Structure and Tectonics
Published:January 01, 2011
The Permian Upper Rotliegend sandstones from the Upper and Lower Slochteren formations form the main gas reservoir of the Netherlands and are the host for the giant Groningen gas field. Fractures in the Rotliegend are quite rare in the Dutch subsurface, based on the very large core and log database that has been acquired over half a century. The fractures therefore are not considered to be a major control on the reservoir response and gas recovery in most of these areas. The Rotliegend can have tight reservoir properties due to the combined effects of more pronounced mechanical compaction and diagenesis. In these situations the presence of natural fractures and creation of hydraulic fractures can assist in improving the vertical and lateral connectivity. The impact of fracture presence depends on the types of natural fractures and their orientation, which define preferred well paths and steer the selection of the optimal hydraulic fraccing methods to deploy in the tight gas reservoirs.
Many Rotliegend fields are compartmentalised by faults, creating baffles and barriers to fluid flow on a production timescale and more rarely on a geological timescale. Hydrocarbon columns in certain Rotliegend fields are longer than can be expected based on mapped structural closure, because of fault seal. Understanding fractures—their origin, orientation, and properties—assisted in improving the understanding of the properties of faults and the different potential fault-seal mechanisms that are observed in the Rotliegend. Fractures are in a way smaller representations of the larger faults in the subsurface.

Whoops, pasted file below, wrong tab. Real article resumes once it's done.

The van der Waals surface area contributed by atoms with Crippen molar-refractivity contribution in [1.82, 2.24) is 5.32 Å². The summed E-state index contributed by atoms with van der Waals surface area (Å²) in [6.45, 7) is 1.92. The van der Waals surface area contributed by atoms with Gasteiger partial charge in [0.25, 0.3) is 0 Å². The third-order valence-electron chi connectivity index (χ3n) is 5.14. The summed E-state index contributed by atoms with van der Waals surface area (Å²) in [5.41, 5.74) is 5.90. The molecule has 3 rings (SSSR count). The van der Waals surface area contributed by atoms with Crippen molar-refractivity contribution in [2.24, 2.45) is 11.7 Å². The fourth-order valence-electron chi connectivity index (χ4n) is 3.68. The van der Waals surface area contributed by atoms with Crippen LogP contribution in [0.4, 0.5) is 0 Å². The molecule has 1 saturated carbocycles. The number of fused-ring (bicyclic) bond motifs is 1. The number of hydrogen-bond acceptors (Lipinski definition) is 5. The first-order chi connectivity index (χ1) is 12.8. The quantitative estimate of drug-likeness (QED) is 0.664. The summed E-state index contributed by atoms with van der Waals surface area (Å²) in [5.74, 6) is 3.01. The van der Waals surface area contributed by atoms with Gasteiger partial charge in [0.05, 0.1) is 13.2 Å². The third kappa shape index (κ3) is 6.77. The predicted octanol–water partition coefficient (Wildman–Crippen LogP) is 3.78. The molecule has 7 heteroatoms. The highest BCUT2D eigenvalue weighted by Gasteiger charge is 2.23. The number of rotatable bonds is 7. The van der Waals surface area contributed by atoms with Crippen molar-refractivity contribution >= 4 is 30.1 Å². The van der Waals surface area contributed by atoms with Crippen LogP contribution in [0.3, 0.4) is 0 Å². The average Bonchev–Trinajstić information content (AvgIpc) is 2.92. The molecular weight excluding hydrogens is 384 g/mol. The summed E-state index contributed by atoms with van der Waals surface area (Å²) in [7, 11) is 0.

The various Upper Rotliegend fracture types include cataclastic, cemented, shale smear, phyllosilicate framework, and open fractures. The most common types in the Upper Rotliegend are cataclastic and cemented fractures. Detailed laboratory analysis of fractures in cores has shown that both cemented and cataclastic fractures can hold significant pressure differences. However, cemented fractures and faults are not continuous and therefore likely leak through weaker, poorly cemented windows along the fault and fracture surfaces. Cataclasis may be continuous along the entire fault and fracture surfaces and may form a sealing mechanism in the high-net-to-gross Upper Rotliegend sandstones.
The Rotliegend fracture types and their properties are defined by the conditions of temperature, pressure, and stress during the deformation phase during which these fractures developed and by possible additional effects of conditions at subsequent tectonic phases. Knowledge of the geotectonic history of the Rotliegend is therefore of relevance to improve the understanding of the presence and properties of fractures.
This paper provides an overview of the tectonic history of the Rotliegend, describes fracture origin and propagation, addresses the various Rotliegend fractures in detail, and discusses implications for Rotliegend field development and exploration prospectivity. The purpose of this overview paper is to contribute to Rotliegend structural characterisation, primarily by providing a catalogue of Rotliegend fractures. Reference is made in some places to fields and pressure and fluid data, but the intent is not to provide detailed field cases or fault-seal examples.
Figures & Tables
The Permian Rotliegend of the Netherlands
More than 50 years ago, the discovery of the giant Groningen Gas Field in the subsurface of the Netherlands by NAM B.V. marked a turning point inthe Dutch and European energy market initiating the replacement of coal by gas. Despite the fact that the Rotliegend dryland deposits in the Southern Permian Basin are one of Europe's most important georesources, no sedimentological overview is available to date for the subsurface of the Netherlands. This SEPM Special Publication presents for the first time such a summary of the present-day knowledge, including a comprehensive core atlas from on- and offshore wells.